China steel price mainly depend on government’s limited production
Source:Xin Steel Industry   Date:2017/05/08


China's steel futures climbed to their highest in 2-1/2 weeks on Wednesday amid unconfirmed market talk of production curbs in cities surrounding Beijing ahead of the New Silk Road summit in May.

China typically orders industrial plants to cut or limit production to help clear the skies ahead of a major event such as when it hosted the G20 Summit in Hangzhou last year.

While there was discussion in the market of unconfirmed plans by the city of Tianjin and Hebei province, a top steel producing region near Beijing, to curb output around the mid-May summit, analyst Richard Lu at CRU consultancy in Beijing said he had not yet heard of an official order from the local governments.

"There might be restocking demand before and after the event and also the Labor Day holiday which would be positive for rebar prices," said Lu.

Chinese markets will be shut on May 1 for the Labor Day holiday.

The most-active rebar on the Shanghai Futures Exchange closed up 1.3 per cent at 2967 yuan ($US431) a tonne. Earlier in the session, the construction steel product hit 3032 yuan, its loftiest since April 10.

Based on their 2016 output, a 20-day stoppage of steel mills in Hebei and Tianjin may cut their combined crude steel production by 11.5 million tonnes, said Lu.

"However, this may not be the case if only sinter plants and independent re-rollers are requested to close rather than blast furnaces," he said.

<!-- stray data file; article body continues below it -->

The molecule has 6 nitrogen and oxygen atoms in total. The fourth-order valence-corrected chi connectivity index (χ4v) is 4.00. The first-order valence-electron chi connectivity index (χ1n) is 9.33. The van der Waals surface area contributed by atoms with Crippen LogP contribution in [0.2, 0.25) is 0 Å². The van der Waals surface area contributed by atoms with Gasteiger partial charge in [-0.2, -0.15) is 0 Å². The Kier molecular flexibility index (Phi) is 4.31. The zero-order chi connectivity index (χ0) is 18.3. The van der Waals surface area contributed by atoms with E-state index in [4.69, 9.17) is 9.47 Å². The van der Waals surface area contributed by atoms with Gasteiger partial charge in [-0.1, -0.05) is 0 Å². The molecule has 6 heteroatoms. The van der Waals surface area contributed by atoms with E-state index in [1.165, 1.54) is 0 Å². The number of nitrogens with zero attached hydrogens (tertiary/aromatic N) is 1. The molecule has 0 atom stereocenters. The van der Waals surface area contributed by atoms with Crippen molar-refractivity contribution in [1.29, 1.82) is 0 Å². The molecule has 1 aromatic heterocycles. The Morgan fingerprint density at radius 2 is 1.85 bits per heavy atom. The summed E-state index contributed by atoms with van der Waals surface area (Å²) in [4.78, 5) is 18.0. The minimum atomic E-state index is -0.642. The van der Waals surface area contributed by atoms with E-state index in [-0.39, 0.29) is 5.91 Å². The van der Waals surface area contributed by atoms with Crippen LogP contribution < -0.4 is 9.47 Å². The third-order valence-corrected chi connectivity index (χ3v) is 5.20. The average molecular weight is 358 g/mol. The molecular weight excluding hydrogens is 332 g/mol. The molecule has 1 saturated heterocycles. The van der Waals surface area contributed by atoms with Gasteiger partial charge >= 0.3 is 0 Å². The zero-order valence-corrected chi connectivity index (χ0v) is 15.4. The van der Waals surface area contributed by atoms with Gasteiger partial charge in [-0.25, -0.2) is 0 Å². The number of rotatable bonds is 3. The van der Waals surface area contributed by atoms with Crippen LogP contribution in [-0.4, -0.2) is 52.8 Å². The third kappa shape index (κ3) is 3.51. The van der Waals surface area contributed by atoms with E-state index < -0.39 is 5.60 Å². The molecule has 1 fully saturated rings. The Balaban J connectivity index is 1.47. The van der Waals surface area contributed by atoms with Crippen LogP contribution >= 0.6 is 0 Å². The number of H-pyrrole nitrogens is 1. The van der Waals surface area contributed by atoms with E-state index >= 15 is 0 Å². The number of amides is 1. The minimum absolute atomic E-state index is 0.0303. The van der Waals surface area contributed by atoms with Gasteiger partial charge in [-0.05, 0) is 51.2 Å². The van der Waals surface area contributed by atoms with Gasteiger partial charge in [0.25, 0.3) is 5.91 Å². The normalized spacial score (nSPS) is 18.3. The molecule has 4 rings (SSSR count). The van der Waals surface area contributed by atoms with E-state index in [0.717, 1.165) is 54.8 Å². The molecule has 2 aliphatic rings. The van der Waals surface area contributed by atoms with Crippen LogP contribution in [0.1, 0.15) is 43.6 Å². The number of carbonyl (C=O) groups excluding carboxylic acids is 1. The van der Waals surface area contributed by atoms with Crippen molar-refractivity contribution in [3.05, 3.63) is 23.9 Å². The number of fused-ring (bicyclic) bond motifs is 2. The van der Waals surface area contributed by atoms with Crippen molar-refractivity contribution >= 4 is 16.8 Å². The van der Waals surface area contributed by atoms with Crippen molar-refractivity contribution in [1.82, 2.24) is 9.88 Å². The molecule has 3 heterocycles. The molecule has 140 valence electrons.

The strength in steel prices pulled up iron ore, but the raw material ended only slightly higher after rising as much as 3.7 per cent. The most-active iron ore on the Dalian Commodity Exchange closed up 0.2 per cent at 496.50 yuan per tonne.

Firmer futures could help spot iron ore prices recover some lost ground.

Iron ore for delivery to China's Qingdao port edged up 55 US cents to $US66.62 a tonne on Wednesday, according to Metal Bulletin.

BHP Billiton trimmed its full-year production guidance for iron ore to between 268 million and 272 million tonnes and for coking coal to between 39 million and 41 million tonnes.

The miner said shipments of Australian coking coal to Asian steel mills will be affected in the current quarter after a cyclone swept across eastern Australia in late March. Aurizon Holdings said it had restarted its main Goonyella coal haulage line on a limited basis after Cyclone Debbie brought the line to a halt.

Coking coal on Dalian slipped 0.7 per cent to 1080 yuan a tonne.



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